Second Circuit Holds That Black-Car Drivers Are Independent Contractors, Not Employees

Lev Craig

On April 12, 2017, the Second Circuit affirmed the district court’s decision in Saleem v. Corporate Transportation Group, Ltd., finding that a group of black-car drivers had been properly classified as independent contractors under the Fair Labor Standards Act (FLSA) and New York Labor Law (NYLL). The court held that the drivers’ significant degree of independence prevented them from establishing that they were employees within the meaning of the FLSA or NYLL.

Under New York law, black cars are defined as a “type of for‐hire vehicle (along with livery vehicles and limousines) that provide ground transportation by prearrangement with customers.” The Saleem plaintiffs are a group of black-car drivers serving clients throughout the tri-state area; the defendants were operators and administrators of a black-car dispatch, which sells black-car franchises to individual drivers and refers the dispatcher’s clients to the driver. Each driver signed an agreement with a franchisor, stating that the driver was not an “employee or agent” but instead a “subscriber to [the franchisor’s] services offered,” that the driver would “at all times be free from [the franchisor’s] control or direction,” and that the franchisor would not “control, supervise or direct” the driver’s work. The agreements did not prohibit drivers from transporting customers for other companies, including competitors, but did require that drivers comply with policies set out by each franchisor, such as rules concerning dress code and vehicle cleanliness.

In November 2012, a group of drivers filed suit in the U.S. District Court for the Southern District of New York, alleging that the franchisors had violated the overtime provisions of the FLSA and NYLL by misclassifying the drivers as independent contractors and thus depriving them of overtime compensation; under the FLSA and NYLL, employees are entitled to overtime pay for hours worked over 40 in a work week, while independent contractors are not. In June 2013, the case was conditionally certified as an FLSA collective action, and in 2014, the parties cross-moved for summary judgment. The district court granted summary judgment in favor of defendants, finding that “all Plaintiffs in this suit — both named Plaintiffs and opt-in Plaintiffs — are independent contractors for purposes of the FLSA and the NYLL.” Plaintiffs subsequently appealed to the Second Circuit.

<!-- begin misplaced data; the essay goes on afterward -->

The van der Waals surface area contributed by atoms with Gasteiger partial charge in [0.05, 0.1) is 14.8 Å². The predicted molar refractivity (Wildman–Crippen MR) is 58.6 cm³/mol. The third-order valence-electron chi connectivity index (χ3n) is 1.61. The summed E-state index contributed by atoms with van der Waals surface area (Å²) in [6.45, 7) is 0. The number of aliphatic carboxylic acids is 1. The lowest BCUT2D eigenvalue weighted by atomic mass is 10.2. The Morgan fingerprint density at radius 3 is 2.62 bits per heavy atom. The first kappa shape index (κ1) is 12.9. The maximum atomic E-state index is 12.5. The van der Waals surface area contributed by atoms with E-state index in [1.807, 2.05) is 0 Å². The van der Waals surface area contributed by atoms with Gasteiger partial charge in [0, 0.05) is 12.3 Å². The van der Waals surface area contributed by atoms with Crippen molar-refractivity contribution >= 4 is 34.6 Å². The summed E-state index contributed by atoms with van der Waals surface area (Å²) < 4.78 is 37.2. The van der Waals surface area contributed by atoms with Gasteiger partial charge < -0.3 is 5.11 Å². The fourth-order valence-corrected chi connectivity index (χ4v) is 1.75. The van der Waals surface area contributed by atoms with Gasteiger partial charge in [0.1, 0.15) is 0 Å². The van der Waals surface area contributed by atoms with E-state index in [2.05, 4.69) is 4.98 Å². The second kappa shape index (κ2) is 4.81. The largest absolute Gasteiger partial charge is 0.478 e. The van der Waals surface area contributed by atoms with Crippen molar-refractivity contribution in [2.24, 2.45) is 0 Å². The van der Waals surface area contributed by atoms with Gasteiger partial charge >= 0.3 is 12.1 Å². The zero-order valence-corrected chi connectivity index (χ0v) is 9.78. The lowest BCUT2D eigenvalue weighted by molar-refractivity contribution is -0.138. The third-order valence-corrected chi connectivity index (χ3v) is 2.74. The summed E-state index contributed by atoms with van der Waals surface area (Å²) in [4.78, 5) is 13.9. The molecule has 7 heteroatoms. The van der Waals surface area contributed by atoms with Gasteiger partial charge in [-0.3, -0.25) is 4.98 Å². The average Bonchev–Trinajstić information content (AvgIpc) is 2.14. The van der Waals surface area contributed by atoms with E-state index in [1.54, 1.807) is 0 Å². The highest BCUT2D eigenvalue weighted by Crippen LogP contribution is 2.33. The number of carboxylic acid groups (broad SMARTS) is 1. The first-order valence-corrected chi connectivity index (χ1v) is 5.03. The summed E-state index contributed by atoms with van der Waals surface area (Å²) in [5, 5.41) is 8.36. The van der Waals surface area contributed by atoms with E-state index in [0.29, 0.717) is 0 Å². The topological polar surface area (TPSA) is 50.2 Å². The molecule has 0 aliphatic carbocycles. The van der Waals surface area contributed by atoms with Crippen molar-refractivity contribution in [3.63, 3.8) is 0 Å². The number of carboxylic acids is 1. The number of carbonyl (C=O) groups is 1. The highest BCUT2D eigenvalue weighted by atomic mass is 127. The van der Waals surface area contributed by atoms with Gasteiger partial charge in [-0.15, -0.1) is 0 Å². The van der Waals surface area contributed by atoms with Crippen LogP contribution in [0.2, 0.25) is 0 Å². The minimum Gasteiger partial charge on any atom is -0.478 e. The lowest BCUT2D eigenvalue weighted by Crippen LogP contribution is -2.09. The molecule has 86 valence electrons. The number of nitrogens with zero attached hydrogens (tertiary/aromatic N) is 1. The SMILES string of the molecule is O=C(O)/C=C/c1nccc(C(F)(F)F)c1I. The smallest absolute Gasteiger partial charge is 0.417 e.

In its April 12 ruling affirming the lower court’s decision, the Second Circuit held that the drivers had been properly classified as independent contractors. The court applied the “economic reality” test, which involves reviewing the totality of a working relationship to decide whether a particular individual is a legitimate independent contractor or an employee. While there is no hard-and-fast rule or set of factors that determines whether a working relationship qualifies as an employer-employee relationship, the Department of Labor lists a number of “economic realities” that influence such a determination, including “the extent to which the work performed is an integral part of the employer’s business,” “the worker’s skill and initiative,” “the permanency of the worker’s relationship with the employer,” and “the nature and degree of control by the employer.”

The Second Circuit listed four factors supporting the Saleem plaintiffs’ classification as independent contractors, not employees:

… Plaintiffs independently determined (1) the manner and extent of their affiliation with [franchisors]; (2) whether to work exclusively for [franchisors’] accounts or provide rides for [franchisors’] rivals’ clients and/or develop business of their own; (3) the degree to which they would invest in their driving businesses; and (4) when, where, and how regularly to provide rides for [franchisors’] clients.

While the court stated that none of these factors would be “determinative on its own,” the court found that, when all facts were “considered as a whole with the goal of discerning the underlying economic reality of the relationship,” the drivers failed to show an employer-employee relationship. The court noted the significant autonomy and flexibility that drivers had in determining their schedules, hours, and association with franchisors, as well as their freedom to work for competitor companies.

However, the Second Circuit also noted the complexity of the issue and indicated the ways in which the law surrounding independent contractor classifications could evolve in future cases. While “these Plaintiffs were not employees of these Defendants,” the court wrote that “[i]n a different case, and with a different record, an entity that exercised similar control over clients, fees, and rules enforcement in ways analogous to the Defendants here might well constitute an employer within the meaning of the FLSA.” The court specifically mentioned several factors present in Saleem which plaintiffs in other cases might use to show an employer-employee relationship: for instance, that the Saleem defendants provided plaintiffs with a client base, charged plaintiffs fees when plaintiffs utilized defendants’ referral systems, and were involved in rule enforcement.

With the rapid growth and expansion of companies like Uber and Lyft, which rely heavily on independent contractors, defining the boundaries of classifications like “employee” and “independent contractor” is becoming more and more complicated, and courts will undoubtedly begin to see increasing numbers of cases involving the issues raised by Saleem. If your employer has violated your rights under wage-and-hour laws, contact The Harman Firm, LLP.